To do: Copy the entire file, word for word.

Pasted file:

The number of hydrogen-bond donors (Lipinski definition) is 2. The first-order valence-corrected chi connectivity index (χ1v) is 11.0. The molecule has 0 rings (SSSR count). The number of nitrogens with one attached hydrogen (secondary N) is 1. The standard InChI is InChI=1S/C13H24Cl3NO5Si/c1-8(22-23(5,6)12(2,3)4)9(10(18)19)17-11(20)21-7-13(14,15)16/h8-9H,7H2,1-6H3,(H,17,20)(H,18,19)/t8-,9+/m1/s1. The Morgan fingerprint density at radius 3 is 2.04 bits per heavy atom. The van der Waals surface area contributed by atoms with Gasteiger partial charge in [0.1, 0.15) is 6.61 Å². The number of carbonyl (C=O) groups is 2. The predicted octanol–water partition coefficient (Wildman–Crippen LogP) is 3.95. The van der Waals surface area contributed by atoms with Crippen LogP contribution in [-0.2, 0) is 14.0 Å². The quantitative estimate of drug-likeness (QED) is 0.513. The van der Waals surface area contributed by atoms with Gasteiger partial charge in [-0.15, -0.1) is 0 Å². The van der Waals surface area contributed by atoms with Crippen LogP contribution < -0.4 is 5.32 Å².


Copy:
The number of hydrogen-bond donors (Lipinski definition) is 2. The first-order valence-corrected chi connectivity index (χ1v) is 11.0. The molecule has 0 rings (SSSR count). The number of nitrogens with one attached hydrogen (secondary N) is 1. The standard InChI is InChI=1S/C13H24Cl3NO5Si/c1-8(22-23(5,6)12(2,3)4)9(10(18)19)17-11(20)21-7-13(14,15)16/h8-9H,7H2,1-6H3,(H,17,20)(H,18,19)/t8-,9+/m1/s1. The Morgan fingerprint density at radius 3 is 2.04 bits per heavy atom. The van der Waals surface area contributed by atoms with Gasteiger partial charge in [0.1, 0.15) is 6.61 Å². The number of carbonyl (C=O) groups is 2. The predicted octanol–water partition coefficient (Wildman–Crippen LogP) is 3.95. The van der Waals surface area contributed by atoms with Crippen LogP contribution in [-0.2, 0) is 14.0 Å². The quantitative estimate of drug-likeness (QED) is 0.513. The van der Waals surface area contributed by atoms with Gasteiger partial charge in [-0.15, -0.1) is 0 Å². The van der Waals surface area contributed by atoms with Crippen LogP contribution < -0.4 is 5.32 Å².